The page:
25 April 2017
China’s Road: into Eastern Europe
By Michal Makocki, European Union Institute for Security Studies (EUISS)
(Mr. Makocki served as Consul for Economic Affairs at the Consulate General of Poland in Hong Kong in 2007-2008.)
The EU and its eastern partners have found themselves among the focal points of China’s ambitious economic project, the Belt and Road Initiative (BRI), which aims to revive economic, cultural and political exchanges along the ancient Silk Road. Given their geographical location at the crossroads of Eurasian routes, eastern Europe and the Caucasus are expecting to benefit from substantial infrastructure investments and new commercial opportunities. For the EU, China’s endeavour to establish new economic corridors in the region covered by the block’s Eastern Partnership (EaP) policy, poses both opportunities and challenges.
The BRI could potentially support the EaP’s goals by generating wealth in the region and helping to diversify its economy. However, to a substantial degree it is also up to the EU to make sure that the economic promise that BRI carries is actually delivered on and that the high hopes some of the eastern partners have in Chinese investments are justified. Indeed, this aspect is stipulated in the June 2016 EU China strategy, which stresses that ‘it is in the EU’s interest to work with China to ensure that any Chinese involvement in the EU’s eastern and southern neighbourhoods helps reinforce rules-based governance and regional security.’ It is therefore pertinent to look at eastern Europe’s relations with China and explore the best policy solutions to achieve synergy between European and Chinese projects in the region.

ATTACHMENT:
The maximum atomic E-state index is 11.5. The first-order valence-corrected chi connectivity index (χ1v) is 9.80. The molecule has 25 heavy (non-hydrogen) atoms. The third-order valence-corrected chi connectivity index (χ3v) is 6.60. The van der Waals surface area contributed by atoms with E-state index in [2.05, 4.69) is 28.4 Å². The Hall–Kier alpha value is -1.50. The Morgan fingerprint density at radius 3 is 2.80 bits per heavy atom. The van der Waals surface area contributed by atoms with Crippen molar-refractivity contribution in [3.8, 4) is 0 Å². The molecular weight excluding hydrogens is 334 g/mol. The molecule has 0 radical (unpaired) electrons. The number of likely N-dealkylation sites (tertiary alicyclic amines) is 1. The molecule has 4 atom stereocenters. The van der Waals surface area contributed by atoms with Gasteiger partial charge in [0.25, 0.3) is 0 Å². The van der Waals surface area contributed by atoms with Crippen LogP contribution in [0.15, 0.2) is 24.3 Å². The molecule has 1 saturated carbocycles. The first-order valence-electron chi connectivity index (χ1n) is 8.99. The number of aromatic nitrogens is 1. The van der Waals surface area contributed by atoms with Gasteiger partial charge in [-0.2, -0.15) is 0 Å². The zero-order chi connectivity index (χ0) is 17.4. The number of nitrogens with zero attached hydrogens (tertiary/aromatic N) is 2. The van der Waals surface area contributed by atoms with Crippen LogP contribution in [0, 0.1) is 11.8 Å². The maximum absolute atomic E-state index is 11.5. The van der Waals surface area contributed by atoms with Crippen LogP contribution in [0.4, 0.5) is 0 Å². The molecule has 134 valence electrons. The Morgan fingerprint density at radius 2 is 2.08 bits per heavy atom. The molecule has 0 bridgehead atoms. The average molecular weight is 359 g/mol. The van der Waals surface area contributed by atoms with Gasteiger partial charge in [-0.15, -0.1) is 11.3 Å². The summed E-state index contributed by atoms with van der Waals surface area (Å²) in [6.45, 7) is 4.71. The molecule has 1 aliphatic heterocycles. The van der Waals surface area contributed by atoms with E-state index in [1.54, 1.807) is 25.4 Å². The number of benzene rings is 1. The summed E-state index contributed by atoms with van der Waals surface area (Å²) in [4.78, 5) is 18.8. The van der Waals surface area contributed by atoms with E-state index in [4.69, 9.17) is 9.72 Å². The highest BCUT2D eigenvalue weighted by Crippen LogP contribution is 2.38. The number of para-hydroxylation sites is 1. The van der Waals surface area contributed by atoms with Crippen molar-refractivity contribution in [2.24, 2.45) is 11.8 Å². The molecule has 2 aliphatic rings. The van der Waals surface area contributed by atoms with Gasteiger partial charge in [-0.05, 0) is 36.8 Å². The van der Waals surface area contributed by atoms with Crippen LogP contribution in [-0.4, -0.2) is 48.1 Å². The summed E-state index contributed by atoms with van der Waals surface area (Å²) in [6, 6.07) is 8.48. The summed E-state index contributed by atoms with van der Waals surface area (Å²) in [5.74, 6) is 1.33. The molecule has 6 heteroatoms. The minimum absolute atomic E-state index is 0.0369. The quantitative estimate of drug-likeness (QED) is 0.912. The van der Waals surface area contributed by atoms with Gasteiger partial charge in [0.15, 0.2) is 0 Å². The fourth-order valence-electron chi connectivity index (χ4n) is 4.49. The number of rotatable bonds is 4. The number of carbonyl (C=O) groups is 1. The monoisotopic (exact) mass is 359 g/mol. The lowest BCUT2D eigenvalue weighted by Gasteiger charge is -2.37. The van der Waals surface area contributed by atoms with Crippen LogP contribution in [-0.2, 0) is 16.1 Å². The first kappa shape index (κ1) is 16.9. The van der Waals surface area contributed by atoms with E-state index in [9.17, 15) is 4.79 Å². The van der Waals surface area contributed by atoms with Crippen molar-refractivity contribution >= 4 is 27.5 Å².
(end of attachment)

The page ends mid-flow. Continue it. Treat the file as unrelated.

On the Road
Not surprisingly, given the ever stronger economic links with China, the BRI was met with a rather warm welcome from the EU’s eastern partners. For certain EaP countries, China is already one of the most important economic partners. This is, for example, the case with Ukraine, which has become one of the main suppliers of grain to China. In Belarus, China has created an industrial park and promised infrastructure financing as part of the BRI during the last visit by President Xi Jinping in May 2015. China has also joined the European Bank for Reconstruction and Development (EBRD) to tap into investment opportunities in eastern Europe.
China’s promise that the BRI will generate large-scale investments in eastern European infrastructure is seen by many as a panacea to sluggish domestic economic development and a way to bridge the massive infrastructure gap between the region and the EU. Additionally, several eastern European governments hope that BRI infrastructure will extend their trade reach and thus diversify the markets for their own products.